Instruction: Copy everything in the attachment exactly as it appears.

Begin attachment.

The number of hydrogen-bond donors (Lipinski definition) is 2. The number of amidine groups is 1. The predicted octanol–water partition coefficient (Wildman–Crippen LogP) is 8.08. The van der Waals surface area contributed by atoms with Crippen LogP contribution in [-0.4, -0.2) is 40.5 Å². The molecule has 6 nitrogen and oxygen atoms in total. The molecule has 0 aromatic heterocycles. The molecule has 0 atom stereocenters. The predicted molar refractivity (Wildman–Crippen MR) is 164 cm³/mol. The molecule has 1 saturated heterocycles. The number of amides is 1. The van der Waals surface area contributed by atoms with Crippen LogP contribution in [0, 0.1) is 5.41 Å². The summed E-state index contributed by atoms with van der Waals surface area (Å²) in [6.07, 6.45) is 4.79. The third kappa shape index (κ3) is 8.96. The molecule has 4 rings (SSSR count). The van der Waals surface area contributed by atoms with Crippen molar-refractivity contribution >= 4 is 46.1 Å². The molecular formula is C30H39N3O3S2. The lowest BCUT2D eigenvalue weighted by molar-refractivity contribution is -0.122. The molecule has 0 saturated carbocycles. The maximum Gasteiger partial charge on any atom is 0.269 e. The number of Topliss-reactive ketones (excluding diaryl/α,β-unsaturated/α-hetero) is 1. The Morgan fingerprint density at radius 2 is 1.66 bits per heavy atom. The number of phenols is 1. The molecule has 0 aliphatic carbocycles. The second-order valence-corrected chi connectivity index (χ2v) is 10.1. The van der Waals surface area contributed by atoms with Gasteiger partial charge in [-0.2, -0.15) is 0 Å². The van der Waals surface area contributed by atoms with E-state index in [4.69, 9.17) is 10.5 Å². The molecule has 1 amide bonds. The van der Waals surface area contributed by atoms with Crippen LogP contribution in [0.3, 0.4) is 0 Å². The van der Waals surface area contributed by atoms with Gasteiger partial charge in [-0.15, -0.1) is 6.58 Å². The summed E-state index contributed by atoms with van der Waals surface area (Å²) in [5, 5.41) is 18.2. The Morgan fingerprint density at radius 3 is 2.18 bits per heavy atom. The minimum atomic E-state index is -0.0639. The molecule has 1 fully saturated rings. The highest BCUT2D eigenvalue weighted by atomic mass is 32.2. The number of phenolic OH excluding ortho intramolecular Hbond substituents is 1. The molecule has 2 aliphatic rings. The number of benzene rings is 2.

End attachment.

The number of hydrogen-bond donors (Lipinski definition) is 2. The number of amidine groups is 1. The predicted octanol–water partition coefficient (Wildman–Crippen LogP) is 8.08. The van der Waals surface area contributed by atoms with Crippen LogP contribution in [-0.4, -0.2) is 40.5 Å². The molecule has 6 nitrogen and oxygen atoms in total. The molecule has 0 aromatic heterocycles. The molecule has 0 atom stereocenters. The predicted molar refractivity (Wildman–Crippen MR) is 164 cm³/mol. The molecule has 1 saturated heterocycles. The number of amides is 1. The van der Waals surface area contributed by atoms with Crippen LogP contribution in [0, 0.1) is 5.41 Å². The summed E-state index contributed by atoms with van der Waals surface area (Å²) in [6.07, 6.45) is 4.79. The third kappa shape index (κ3) is 8.96. The molecule has 4 rings (SSSR count). The van der Waals surface area contributed by atoms with Crippen molar-refractivity contribution >= 4 is 46.1 Å². The molecular formula is C30H39N3O3S2. The lowest BCUT2D eigenvalue weighted by molar-refractivity contribution is -0.122. The molecule has 0 saturated carbocycles. The maximum Gasteiger partial charge on any atom is 0.269 e. The number of Topliss-reactive ketones (excluding diaryl/α,β-unsaturated/α-hetero) is 1. The Morgan fingerprint density at radius 2 is 1.66 bits per heavy atom. The number of phenols is 1. The molecule has 0 aliphatic carbocycles. The second-order valence-corrected chi connectivity index (χ2v) is 10.1. The van der Waals surface area contributed by atoms with Gasteiger partial charge in [-0.2, -0.15) is 0 Å². The van der Waals surface area contributed by atoms with E-state index in [4.69, 9.17) is 10.5 Å². The molecule has 1 amide bonds. The van der Waals surface area contributed by atoms with Crippen LogP contribution in [0.3, 0.4) is 0 Å². The van der Waals surface area contributed by atoms with Gasteiger partial charge in [-0.15, -0.1) is 6.58 Å². The summed E-state index contributed by atoms with van der Waals surface area (Å²) in [5, 5.41) is 18.2. The Morgan fingerprint density at radius 3 is 2.18 bits per heavy atom. The minimum atomic E-state index is -0.0639. The molecule has 1 fully saturated rings. The highest BCUT2D eigenvalue weighted by atomic mass is 32.2. The number of phenolic OH excluding ortho intramolecular Hbond substituents is 1. The molecule has 2 aliphatic rings. The number of benzene rings is 2.